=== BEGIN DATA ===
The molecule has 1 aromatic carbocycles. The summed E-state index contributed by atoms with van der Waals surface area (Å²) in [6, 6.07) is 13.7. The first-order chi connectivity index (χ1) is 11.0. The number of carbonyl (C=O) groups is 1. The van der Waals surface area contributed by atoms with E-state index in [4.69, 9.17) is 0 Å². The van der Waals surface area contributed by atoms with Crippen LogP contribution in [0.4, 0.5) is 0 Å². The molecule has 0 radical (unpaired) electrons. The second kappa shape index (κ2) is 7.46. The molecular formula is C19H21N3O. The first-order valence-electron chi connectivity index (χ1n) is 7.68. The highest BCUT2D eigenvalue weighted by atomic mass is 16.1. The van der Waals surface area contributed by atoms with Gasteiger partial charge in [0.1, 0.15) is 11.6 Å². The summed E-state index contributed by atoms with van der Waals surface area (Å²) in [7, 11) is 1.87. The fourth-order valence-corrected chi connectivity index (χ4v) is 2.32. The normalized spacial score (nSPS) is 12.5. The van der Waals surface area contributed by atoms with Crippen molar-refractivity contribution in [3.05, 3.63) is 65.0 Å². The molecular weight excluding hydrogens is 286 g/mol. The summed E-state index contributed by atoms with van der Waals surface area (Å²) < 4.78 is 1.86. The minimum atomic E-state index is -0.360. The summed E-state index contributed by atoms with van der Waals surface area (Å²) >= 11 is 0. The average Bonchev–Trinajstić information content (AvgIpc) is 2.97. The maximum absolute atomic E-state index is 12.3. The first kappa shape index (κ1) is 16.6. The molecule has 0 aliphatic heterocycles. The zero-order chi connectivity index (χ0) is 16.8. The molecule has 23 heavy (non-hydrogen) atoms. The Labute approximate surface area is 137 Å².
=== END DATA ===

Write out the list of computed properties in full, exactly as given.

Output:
The molecule has 1 aromatic carbocycles. The summed E-state index contributed by atoms with van der Waals surface area (Å²) in [6, 6.07) is 13.7. The first-order chi connectivity index (χ1) is 11.0. The number of carbonyl (C=O) groups is 1. The van der Waals surface area contributed by atoms with E-state index in [4.69, 9.17) is 0 Å². The van der Waals surface area contributed by atoms with Crippen LogP contribution in [0.4, 0.5) is 0 Å². The molecule has 0 radical (unpaired) electrons. The second kappa shape index (κ2) is 7.46. The molecular formula is C19H21N3O. The first-order valence-electron chi connectivity index (χ1n) is 7.68. The highest BCUT2D eigenvalue weighted by atomic mass is 16.1. The van der Waals surface area contributed by atoms with Gasteiger partial charge in [0.1, 0.15) is 11.6 Å². The summed E-state index contributed by atoms with van der Waals surface area (Å²) in [7, 11) is 1.87. The fourth-order valence-corrected chi connectivity index (χ4v) is 2.32. The normalized spacial score (nSPS) is 12.5. The van der Waals surface area contributed by atoms with Crippen molar-refractivity contribution in [3.05, 3.63) is 65.0 Å². The molecular weight excluding hydrogens is 286 g/mol. The summed E-state index contributed by atoms with van der Waals surface area (Å²) < 4.78 is 1.86. The minimum atomic E-state index is -0.360. The summed E-state index contributed by atoms with van der Waals surface area (Å²) >= 11 is 0. The average Bonchev–Trinajstić information content (AvgIpc) is 2.97. The maximum absolute atomic E-state index is 12.3. The first kappa shape index (κ1) is 16.6. The molecule has 0 aliphatic heterocycles. The zero-order chi connectivity index (χ0) is 16.8. The molecule has 23 heavy (non-hydrogen) atoms. The Labute approximate surface area is 137 Å².